Local Bulletins

The Bitter Fruits of Climate Change in North Horr, Marsabit County

By Nangori Silvio.

The patterns of drought in Marsabit County have been changing drastically over the last decade. Here residents have literary experienced the direct impacts of climate change.

Marsabit experiences droughts frequently with more occurrences aggravated by environmental degradation.

In North horr Constituency, a place known as El-Isako Mala lives the communities whose survival remains compromised, by the effects of the hunger crisis.

The sun is very hot. The air is still and appears to amplify the intensity of the sun. The ground is sun-scorched and bare and the soil under foot as hot as a cooking oven.

A manyatta at El-Isako Mala/Photo Nangori Silvio

Bad smell from the carcass of the animals swept away by the ongoing drought is scartered by the road side and under trees not far from the homesteads.

Dogs and Crows flying over the homesteads feeding on the animal Carcass.

There is no source of water around the place all that can be seen is dried old boreholes caused by the ongoing drought in the area that has forced a change of the old community lifestyle to another life that seems hard to accept for they only depend on pastoralism.

Few Kilometers off road in an open and vast land is homesteads with few people, some sleeping under a shade and others in front of their manyattas.

A camel Carcass dragged out of the manyatta after being hit by extreme drought/photo Nangori Silvio

From an old hurt is Shake Wario Huka, 60, with her three grandchildren sitting in front of their Manyatta at midday with stone at hand to break a wild fruit in order to feed her children and the young ones of a goat who are desperately waiting to grab their share.

Kone’ a Borana name for a Doum palm fruit found in the Hyphaene compressa tree which is one of the most common plants in El-Isako Mala region that has a potential to provide an alternative livelihood becomes rare to find as human beings, livestock and wild animals compete to feed on them due to the ongoing Drought.

Shake Wario with her Grandson and two granddaughters preparing Doum Palm fruit as a lunch time meal.

“We look for wild fruits known as ‘Kone’ in the bushes so that we can prevent hunger pangs both for our own consumption and the young ones of a goat, the fruits are bitter and a bit salty but at the moment we have no otherwise,” said Shake.

The goats waiting to grab their share of Doum palm fruit/Photo Nangori Silvio

Drivers of acute food insecurity in the region include the compounding effects of poor and erratic rainfall and desert locust infestation which was among the effects that worsened the situation in El-Isako Mala.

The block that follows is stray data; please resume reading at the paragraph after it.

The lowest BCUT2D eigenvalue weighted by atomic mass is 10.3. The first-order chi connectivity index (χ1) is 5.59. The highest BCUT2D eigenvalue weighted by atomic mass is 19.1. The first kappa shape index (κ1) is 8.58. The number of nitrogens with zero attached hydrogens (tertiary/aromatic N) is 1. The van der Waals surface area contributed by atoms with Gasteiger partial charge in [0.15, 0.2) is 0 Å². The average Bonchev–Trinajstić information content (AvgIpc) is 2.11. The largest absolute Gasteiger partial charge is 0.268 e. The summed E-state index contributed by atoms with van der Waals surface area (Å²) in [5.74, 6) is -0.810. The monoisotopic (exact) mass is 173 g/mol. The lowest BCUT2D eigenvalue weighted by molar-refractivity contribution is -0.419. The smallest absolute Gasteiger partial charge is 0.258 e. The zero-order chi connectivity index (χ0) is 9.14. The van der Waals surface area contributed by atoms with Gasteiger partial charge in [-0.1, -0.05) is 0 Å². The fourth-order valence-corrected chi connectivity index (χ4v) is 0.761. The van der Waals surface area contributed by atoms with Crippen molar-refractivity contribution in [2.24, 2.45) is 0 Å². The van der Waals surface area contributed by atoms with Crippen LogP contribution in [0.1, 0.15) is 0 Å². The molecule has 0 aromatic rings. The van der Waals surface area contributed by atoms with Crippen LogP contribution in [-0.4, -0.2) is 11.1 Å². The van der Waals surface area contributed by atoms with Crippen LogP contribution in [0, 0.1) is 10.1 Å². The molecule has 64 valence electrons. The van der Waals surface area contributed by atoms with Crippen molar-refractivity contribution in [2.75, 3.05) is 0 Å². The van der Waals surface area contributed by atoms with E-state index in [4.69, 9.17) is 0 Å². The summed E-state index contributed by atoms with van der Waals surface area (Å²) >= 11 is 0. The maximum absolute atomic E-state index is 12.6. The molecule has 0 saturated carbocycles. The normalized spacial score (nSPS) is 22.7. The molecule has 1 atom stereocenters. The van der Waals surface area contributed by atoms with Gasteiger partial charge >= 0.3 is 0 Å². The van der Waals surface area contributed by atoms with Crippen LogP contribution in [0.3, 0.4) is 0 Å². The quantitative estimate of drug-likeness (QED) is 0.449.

“I had my last meal three days ago. I am not sure of the next meal. There is no need to continue living in such a situation,” says Shake

“The situation is very dire and there is a need for an immediate response” she added.

‘Kone’ Doum Palm Fruit found in El-Isako area/Photo Nangori Silvio

The frail, elderly man, 67, is at home—inside his dilapidated hut to be exact, Mr. Wario Huka who later explained that he was unable to sleep due to hunger

Is among thousands of  pastoralists who lost their livestock in the escalating drought, Wario Huka the husband to Shake says that the wild fruits is the only thing that they survive with as food.

Wario Huka,67, inside his dilapidated hut/Photo Nangori Silvio

“I had 50 Sheep and goats but now they have all been depleted I don’t know how our life is going to be in the future, we only depend on our livestock for income and education for our children” said Wario.

He says that among the many sheep and goats  he has only been left with 5  and they fear they might not survive the ongoing drought.

Drought causing deaths of animals at El-Isako Mala

“I can’t help but think about the future of these communities. Can El-Isako Mala’s remaining livestock and those of other pastoralists survive another drought? Will the seasonal rains ever return? ” he added.

Despite that there is a school a few kilometers from the Households children don’t go because of lack of food which the parents say that they lack concentration in school forcing them to go help in fetching water and Doum palm Fruit (Kone) in the dried Rivers about 7-15 kilometers.

Shake Wario explaining about the dire situation with her grandchildren/Photo Silvio Nangori

“My grandchildren are just staying at home for now because of hunger that we don’t know how long it will last, its something we have never experienced the other years, this seems worst” Said Wario.

According to Isacko Jirma the Director Caritas Marsabit the situation is dire and alot need to be done to regulate the effects of famine in the region.

He said that there is no much support from the government in controling the situation.

“The area has experienced three failed rainfall seasons hence the situation makes community live in deprorable state. The community here depends on livestock entirely for their livelihoods therefore things now are worst” He said that when Caritas Marsabit  visited the area to offer humanitarian aid.

Isacko Jirma the Director Caritas Marsabit during food distribution Programe in North Horr Marsabit County/Photo Samuel Kosgei

It is estimated that nearly 200,000 people in the whole county are in need of humanitarian aid.



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